Over the past decade, there has been impressive progress in developing open standards for the integration of geospatial and AEC (architecture, engineering and construction) views of city infrastructure which provides a standards-based basis for full lifecycle management from design through to operations and maintenance of infrastructure projects.
In the AEC world Industry Foundation Classes (IFC) is the open and neutral data format standard for the exchange of building information models (BIM) that is widely used in the AEC sector. In the geospatial world a widely used international geospatial standard for cities is CityGML. A major breakthrough in bringing the architectural and geospatial views onto a common footing is the OGC LandInfra Conceptual Model developed by the OGC in cooperation with buildingSMART International and approved as an OGC standard in August, 2016. LandInfra was developed by Bentley Systems, Leica Geosystems, Trimble, Australian Government Department of Communications, Autodesk, Vianova Systems AS, and buildingSMART International and provides a unifying basis for land and civil engineering standards including the OGC’s InfraGML and buildingSmart International’s IFC for infrastructure standards.
buildingSmart International’s IFC-Alignment project uses this common conceptual model of alignments for roads, railways, tunnels and bridges. The objectives of the IFC-Alignment project is to enable the exchange of alignment information through the full infrastructure lifecyle from planning through design and construction to asset management. On the geospatial side InfraGML is the OGC’s application schema supporting land development and civil engineering infrastructure facilities.
AEC+geospatial interoperability standards encourages open source solutions
Where there are recognized open standards, there are more often then not open source projects supporting those standards. mago3D is an open source 3D geo-platform that has shown that it is possible using the available open source, geospatial APis and tools – together with some genuine innovative development – to create an open, non-proprietary 3D geospatial platform for integrating geospatial and BIM. Given the critical importance of addressing the cultural and technical divide between the AEC and geospatial worlds, a viable open source alternative is essential for developing the innovative solutions to the challenge of interfacing the two worlds.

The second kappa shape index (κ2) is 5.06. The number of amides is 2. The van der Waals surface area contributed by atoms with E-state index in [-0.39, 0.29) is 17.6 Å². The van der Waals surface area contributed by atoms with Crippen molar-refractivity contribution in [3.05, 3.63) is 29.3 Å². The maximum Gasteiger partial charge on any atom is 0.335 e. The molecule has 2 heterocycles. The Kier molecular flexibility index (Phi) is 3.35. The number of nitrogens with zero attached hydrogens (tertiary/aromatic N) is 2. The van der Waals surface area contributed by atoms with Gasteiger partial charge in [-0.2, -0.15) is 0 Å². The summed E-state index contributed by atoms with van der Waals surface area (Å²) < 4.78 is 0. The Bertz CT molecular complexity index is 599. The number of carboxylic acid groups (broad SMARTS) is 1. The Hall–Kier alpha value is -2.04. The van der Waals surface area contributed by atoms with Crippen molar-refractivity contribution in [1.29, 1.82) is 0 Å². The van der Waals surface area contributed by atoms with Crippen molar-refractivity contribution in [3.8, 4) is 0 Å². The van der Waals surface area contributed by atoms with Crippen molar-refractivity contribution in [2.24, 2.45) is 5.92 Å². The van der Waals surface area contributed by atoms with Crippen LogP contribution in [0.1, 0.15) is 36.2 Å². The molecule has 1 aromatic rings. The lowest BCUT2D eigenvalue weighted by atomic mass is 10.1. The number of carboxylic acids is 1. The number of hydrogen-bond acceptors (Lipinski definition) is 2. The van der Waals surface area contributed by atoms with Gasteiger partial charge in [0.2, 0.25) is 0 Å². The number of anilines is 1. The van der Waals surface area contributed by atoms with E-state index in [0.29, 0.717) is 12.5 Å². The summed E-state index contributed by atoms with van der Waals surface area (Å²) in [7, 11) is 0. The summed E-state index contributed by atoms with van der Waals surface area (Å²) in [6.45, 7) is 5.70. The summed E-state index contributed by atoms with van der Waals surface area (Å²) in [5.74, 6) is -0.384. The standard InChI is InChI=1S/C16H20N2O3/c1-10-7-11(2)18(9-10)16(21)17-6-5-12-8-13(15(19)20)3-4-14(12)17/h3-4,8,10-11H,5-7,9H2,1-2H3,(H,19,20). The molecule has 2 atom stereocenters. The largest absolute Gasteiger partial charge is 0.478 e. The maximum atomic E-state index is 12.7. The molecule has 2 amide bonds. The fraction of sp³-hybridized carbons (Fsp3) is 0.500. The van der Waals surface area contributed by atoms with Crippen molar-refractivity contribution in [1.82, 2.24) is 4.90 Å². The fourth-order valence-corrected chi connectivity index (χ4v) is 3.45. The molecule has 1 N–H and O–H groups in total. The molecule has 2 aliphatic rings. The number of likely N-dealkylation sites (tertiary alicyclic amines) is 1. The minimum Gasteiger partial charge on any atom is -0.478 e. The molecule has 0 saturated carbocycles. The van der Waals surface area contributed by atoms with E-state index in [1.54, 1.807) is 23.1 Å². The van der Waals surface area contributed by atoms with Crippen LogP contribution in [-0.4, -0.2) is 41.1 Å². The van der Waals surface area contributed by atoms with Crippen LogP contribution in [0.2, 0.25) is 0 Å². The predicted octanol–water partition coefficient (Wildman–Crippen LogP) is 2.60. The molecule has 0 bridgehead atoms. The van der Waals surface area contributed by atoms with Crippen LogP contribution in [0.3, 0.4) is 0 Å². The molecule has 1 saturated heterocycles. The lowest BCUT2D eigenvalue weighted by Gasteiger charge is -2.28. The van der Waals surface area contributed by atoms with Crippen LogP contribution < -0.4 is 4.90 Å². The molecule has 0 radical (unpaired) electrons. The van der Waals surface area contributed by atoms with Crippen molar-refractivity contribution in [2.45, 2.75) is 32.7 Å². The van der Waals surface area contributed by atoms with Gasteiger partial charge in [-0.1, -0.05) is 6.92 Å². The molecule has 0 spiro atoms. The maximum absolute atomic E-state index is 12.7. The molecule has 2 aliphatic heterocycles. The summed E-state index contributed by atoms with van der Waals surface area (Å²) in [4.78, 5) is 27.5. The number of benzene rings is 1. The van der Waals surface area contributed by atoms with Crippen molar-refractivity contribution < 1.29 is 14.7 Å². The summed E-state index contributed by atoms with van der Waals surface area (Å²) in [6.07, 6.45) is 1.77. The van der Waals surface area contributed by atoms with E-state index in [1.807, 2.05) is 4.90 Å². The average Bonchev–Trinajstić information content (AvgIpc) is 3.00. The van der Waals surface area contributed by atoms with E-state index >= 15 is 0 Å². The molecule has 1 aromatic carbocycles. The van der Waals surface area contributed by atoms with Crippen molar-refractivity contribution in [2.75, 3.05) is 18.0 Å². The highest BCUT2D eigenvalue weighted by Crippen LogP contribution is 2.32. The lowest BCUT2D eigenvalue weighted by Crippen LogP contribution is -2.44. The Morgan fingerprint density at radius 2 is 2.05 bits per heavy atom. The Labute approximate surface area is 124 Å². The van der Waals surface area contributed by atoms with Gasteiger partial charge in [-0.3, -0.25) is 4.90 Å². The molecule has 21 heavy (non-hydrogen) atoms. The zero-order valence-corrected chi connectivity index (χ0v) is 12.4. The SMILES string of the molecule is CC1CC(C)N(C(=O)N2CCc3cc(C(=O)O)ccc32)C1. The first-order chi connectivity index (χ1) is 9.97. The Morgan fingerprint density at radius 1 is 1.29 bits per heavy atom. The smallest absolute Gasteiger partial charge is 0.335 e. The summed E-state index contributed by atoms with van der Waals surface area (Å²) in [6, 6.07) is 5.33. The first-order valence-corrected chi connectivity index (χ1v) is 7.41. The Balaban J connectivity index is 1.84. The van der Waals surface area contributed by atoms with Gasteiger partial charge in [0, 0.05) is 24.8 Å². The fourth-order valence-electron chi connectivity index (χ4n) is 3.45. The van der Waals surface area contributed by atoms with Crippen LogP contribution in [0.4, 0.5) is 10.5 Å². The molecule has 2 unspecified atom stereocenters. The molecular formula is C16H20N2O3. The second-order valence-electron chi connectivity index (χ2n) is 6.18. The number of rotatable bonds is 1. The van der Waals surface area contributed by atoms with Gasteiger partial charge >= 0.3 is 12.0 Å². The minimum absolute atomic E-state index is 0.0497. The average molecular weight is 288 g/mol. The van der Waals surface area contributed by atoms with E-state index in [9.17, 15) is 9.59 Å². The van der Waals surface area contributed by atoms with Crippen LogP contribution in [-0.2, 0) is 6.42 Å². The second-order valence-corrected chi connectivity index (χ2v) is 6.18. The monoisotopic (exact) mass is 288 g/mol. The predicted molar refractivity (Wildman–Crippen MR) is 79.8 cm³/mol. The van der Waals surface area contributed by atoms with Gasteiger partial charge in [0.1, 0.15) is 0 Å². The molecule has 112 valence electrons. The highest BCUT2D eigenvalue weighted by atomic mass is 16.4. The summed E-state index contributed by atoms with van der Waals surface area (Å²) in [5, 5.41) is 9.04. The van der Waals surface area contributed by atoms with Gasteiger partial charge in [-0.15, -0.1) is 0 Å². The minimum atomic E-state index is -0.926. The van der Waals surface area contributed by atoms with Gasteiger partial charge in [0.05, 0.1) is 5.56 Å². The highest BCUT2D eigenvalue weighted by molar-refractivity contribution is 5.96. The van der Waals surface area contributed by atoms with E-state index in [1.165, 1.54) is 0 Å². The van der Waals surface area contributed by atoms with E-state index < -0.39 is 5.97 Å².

As a growing number of owners see the advantages of a full life-cycle approach in construction projects and begin to change their procurement practices, construction companies are changing their business processes to optimize facility maintenance and operation. The leading edge of this trend is AEC companies that have taken on the challenge of design, build, operate and/or maintain projects. They have reported that they have realized significant benefits from an integrated BIM+geospatial full lifecycle approach to construction. Now it appears that the word is getting out. Standards organizations in both the AEC and geospatial worlds are making progress on BIM+geospatial interoperability. Major software vendors Autodesk and ESRI have announced an agreement to partner for greater interoperability between their products. The open source community is also addressing the issue of BIM+geospatial interoperability. In the past, the quantified advantages of an integrated BIM+geospatial approach have remained for the most part company internal, but we are now beginning to see data from real world projects that offer quantitative evidence for the benefits of an integrated BIM+geospatial full lifecycle approach for construction projects.